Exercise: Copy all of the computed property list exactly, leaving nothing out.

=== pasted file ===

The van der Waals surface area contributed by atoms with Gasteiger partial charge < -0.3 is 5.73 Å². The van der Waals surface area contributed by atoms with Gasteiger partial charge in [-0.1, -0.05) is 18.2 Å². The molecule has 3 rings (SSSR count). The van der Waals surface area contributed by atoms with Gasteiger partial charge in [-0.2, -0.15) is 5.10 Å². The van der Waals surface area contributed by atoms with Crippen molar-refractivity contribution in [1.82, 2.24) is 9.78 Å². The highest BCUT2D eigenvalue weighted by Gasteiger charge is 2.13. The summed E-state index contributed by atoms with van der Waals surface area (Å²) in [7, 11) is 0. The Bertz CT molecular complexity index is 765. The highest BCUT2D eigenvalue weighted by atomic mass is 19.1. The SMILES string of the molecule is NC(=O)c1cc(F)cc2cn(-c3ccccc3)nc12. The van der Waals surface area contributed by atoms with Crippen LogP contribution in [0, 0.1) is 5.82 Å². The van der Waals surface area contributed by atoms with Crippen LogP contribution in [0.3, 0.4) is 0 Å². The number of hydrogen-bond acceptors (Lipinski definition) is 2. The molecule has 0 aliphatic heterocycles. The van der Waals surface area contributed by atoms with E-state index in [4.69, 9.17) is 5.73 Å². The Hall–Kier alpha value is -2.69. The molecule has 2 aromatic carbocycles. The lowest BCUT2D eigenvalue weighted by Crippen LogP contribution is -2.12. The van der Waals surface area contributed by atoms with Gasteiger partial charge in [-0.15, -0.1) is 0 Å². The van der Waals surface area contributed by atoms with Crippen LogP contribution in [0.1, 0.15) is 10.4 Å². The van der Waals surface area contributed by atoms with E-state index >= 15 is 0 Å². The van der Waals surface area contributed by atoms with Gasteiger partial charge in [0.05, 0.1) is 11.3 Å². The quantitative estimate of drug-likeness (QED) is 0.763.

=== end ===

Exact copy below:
The van der Waals surface area contributed by atoms with Gasteiger partial charge < -0.3 is 5.73 Å². The van der Waals surface area contributed by atoms with Gasteiger partial charge in [-0.1, -0.05) is 18.2 Å². The molecule has 3 rings (SSSR count). The van der Waals surface area contributed by atoms with Gasteiger partial charge in [-0.2, -0.15) is 5.10 Å². The van der Waals surface area contributed by atoms with Crippen molar-refractivity contribution in [1.82, 2.24) is 9.78 Å². The highest BCUT2D eigenvalue weighted by Gasteiger charge is 2.13. The summed E-state index contributed by atoms with van der Waals surface area (Å²) in [7, 11) is 0. The Bertz CT molecular complexity index is 765. The highest BCUT2D eigenvalue weighted by atomic mass is 19.1. The SMILES string of the molecule is NC(=O)c1cc(F)cc2cn(-c3ccccc3)nc12. The van der Waals surface area contributed by atoms with Crippen LogP contribution in [0, 0.1) is 5.82 Å². The van der Waals surface area contributed by atoms with Crippen LogP contribution in [0.3, 0.4) is 0 Å². The number of hydrogen-bond acceptors (Lipinski definition) is 2. The molecule has 0 aliphatic heterocycles. The van der Waals surface area contributed by atoms with E-state index in [4.69, 9.17) is 5.73 Å². The Hall–Kier alpha value is -2.69. The molecule has 2 aromatic carbocycles. The lowest BCUT2D eigenvalue weighted by Crippen LogP contribution is -2.12. The van der Waals surface area contributed by atoms with Gasteiger partial charge in [-0.15, -0.1) is 0 Å². The van der Waals surface area contributed by atoms with Crippen LogP contribution in [0.1, 0.15) is 10.4 Å². The van der Waals surface area contributed by atoms with E-state index >= 15 is 0 Å². The van der Waals surface area contributed by atoms with Gasteiger partial charge in [0.05, 0.1) is 11.3 Å². The quantitative estimate of drug-likeness (QED) is 0.763.